Sophistries and Dataveillance

Methinks the cure is worse than the disease: Use Social Security to Seal the Border

Political pressure from this coalition has for years prevented the government from deploying the enforcement system that is already in place. If it wanted to, here is how the Social Security Administration could run an employee verification system right now.

Under current employment law, every legal permanent resident of the United States is required to have a Social Security number. Further, employers must register their employees’ status and Social Security numbers with the Social Security Administration and make contributions to the system on their behalf. These two features together can serve as a dragnet for identifying all illegal workers.

[…] Social Security administrators assert, erroneously, that they are not permitted to aid immigration law enforcement or to share data with the Department of Homeland Security. The real reason for their reticence is their fear that more aggressive electronic enforcement might invite political outrage. […]

I might have believed that once, but in the wake of recent events [pdf] (and the lack of public uproar), I am sure that we’re not going to have to wait long to see something like this made a part of our daily lives.

Architectures of Control

China Unicom Tests Music Servicepdf

The trial service, called Xuan Qu in Chinese, allows subscribers to download songs to mobile phones for 39 cents to 66 cents each, said Tong Xiaoyu, China Unicom’s general manager for value-added services.

The service protects copyrights by preventing users from transferring the music to other mobile phones or computers, he said.

Record companies offering songs on the download service include EMI Group PLC, Sony BMG Music Entertainment, Warner Music Group Corp. and Universal Music Group, Tong said.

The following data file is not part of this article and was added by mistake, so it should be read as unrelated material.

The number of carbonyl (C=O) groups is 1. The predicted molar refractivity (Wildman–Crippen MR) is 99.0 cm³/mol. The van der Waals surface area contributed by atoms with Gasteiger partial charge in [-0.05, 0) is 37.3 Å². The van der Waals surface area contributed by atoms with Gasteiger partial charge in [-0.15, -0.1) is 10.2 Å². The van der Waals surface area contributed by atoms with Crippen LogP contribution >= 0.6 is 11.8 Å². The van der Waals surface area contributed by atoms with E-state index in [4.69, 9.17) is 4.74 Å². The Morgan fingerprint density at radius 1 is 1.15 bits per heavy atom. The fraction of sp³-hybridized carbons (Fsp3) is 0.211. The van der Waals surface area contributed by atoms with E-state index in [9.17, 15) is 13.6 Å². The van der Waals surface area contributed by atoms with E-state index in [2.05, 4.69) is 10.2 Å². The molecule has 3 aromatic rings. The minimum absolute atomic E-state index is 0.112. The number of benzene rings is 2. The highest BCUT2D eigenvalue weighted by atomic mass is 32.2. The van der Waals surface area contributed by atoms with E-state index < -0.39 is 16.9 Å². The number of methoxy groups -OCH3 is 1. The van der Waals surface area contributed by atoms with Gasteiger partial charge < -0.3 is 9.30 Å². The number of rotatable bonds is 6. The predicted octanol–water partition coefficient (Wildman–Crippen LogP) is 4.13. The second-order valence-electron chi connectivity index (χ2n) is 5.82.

Oh, Boy (Real Blipverts?)

Is it illegal subliminal advertising [44 FCC 2d 1016, 1017 (1974); 44 CFR 73.4250 Subliminal perception; cited, for example, here] when the customer makes it subliminal herself using the Fast-Forward button? What if you design an ad that happens to work that way during Fast-Forward? Engaging at Any Speed? Commercials Put to Test

So far, the findings have been just what NBC hoped: judging from the biological reactions, the test subjects were just as engaged while watching fast-forwarded advertisements as they were while viewing opening scenes from the NBC show “Heroes” at regular speed.

And that conclusion — which is still preliminary — could have big implications for NBC and other networks as they negotiate rates for air time with advertisers. Although advertisers have steadfastly refused to pay the networks for viewers who fast-forward commercials, as more households buy digital video recorders like TiVo, the networks may one day argue that this system should change.

When it comes to fast-forward advertisements, “the assumption has always been that they have no economic value, that they have no communication value,” said Alan Wurtzel, president for research at NBC Universal. “But the fact of the matter is we’re learning that they are valuable.”

[…] Innerscope is working on a second study for NBC that will try to pin down which types of commercials generate the most engagement in fast-forward mode. Innerscope will monitor things like how often brands are shown during the advertisement, how quickly the camera cuts to new images, and whether audio is important in the storyline.

From there, NBC may be able to offer tips on how to make commercials stand out, even at rapid speeds.

It took me until lunchtime to remember the blipvert.

Related: Two seconds are all an advertiser needspdf

Making It One Way Or Another

If you can’t make money from the CD sales [pdf], you have to start thinking about other ways to ensure loyalty: Concert ticket prices amp uppdf

Not many people can afford the price Harris paid. And that could be enough to alienate fans and consign Prince to a pop has-been.